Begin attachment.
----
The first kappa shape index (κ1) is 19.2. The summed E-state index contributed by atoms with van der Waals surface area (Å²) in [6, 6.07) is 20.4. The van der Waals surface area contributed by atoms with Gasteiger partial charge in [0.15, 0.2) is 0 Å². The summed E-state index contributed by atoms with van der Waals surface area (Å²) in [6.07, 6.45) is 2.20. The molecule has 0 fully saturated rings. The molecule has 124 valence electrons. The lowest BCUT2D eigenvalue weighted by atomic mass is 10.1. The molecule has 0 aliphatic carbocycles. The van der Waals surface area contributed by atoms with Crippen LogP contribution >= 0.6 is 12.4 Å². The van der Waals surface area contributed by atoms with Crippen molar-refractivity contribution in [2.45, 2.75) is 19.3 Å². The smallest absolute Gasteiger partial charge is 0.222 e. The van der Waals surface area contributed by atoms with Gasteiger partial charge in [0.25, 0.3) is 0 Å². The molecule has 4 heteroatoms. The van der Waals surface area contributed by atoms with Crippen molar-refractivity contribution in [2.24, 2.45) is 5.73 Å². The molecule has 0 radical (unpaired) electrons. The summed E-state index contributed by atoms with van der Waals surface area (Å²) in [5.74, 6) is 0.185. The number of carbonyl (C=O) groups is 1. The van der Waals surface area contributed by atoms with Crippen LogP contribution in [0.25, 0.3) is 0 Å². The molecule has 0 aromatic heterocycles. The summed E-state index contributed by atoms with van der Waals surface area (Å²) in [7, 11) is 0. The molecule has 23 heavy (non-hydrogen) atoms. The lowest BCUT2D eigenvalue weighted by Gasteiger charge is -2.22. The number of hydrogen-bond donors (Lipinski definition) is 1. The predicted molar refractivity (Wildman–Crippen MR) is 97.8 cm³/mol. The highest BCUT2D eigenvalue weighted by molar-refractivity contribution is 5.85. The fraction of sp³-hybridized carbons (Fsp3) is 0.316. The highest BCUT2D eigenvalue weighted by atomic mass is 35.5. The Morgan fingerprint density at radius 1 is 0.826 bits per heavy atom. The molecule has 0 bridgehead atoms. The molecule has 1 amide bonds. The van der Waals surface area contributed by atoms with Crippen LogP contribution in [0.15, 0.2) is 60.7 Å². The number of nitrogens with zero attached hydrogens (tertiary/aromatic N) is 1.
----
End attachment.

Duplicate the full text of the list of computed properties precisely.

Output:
The first kappa shape index (κ1) is 19.2. The summed E-state index contributed by atoms with van der Waals surface area (Å²) in [6, 6.07) is 20.4. The van der Waals surface area contributed by atoms with Gasteiger partial charge in [0.15, 0.2) is 0 Å². The summed E-state index contributed by atoms with van der Waals surface area (Å²) in [6.07, 6.45) is 2.20. The molecule has 0 fully saturated rings. The molecule has 124 valence electrons. The lowest BCUT2D eigenvalue weighted by atomic mass is 10.1. The molecule has 0 aliphatic carbocycles. The van der Waals surface area contributed by atoms with Crippen LogP contribution >= 0.6 is 12.4 Å². The van der Waals surface area contributed by atoms with Crippen molar-refractivity contribution in [2.45, 2.75) is 19.3 Å². The smallest absolute Gasteiger partial charge is 0.222 e. The van der Waals surface area contributed by atoms with Gasteiger partial charge in [0.25, 0.3) is 0 Å². The molecule has 4 heteroatoms. The van der Waals surface area contributed by atoms with Crippen molar-refractivity contribution in [2.24, 2.45) is 5.73 Å². The molecule has 0 radical (unpaired) electrons. The summed E-state index contributed by atoms with van der Waals surface area (Å²) in [5.74, 6) is 0.185. The number of carbonyl (C=O) groups is 1. The van der Waals surface area contributed by atoms with Crippen LogP contribution in [0.25, 0.3) is 0 Å². The molecule has 0 aromatic heterocycles. The summed E-state index contributed by atoms with van der Waals surface area (Å²) in [7, 11) is 0. The molecule has 23 heavy (non-hydrogen) atoms. The lowest BCUT2D eigenvalue weighted by Gasteiger charge is -2.22. The number of hydrogen-bond donors (Lipinski definition) is 1. The predicted molar refractivity (Wildman–Crippen MR) is 97.8 cm³/mol. The highest BCUT2D eigenvalue weighted by molar-refractivity contribution is 5.85. The fraction of sp³-hybridized carbons (Fsp3) is 0.316. The highest BCUT2D eigenvalue weighted by atomic mass is 35.5. The Morgan fingerprint density at radius 1 is 0.826 bits per heavy atom. The molecule has 0 bridgehead atoms. The molecule has 1 amide bonds. The van der Waals surface area contributed by atoms with Crippen LogP contribution in [0.15, 0.2) is 60.7 Å². The number of nitrogens with zero attached hydrogens (tertiary/aromatic N) is 1.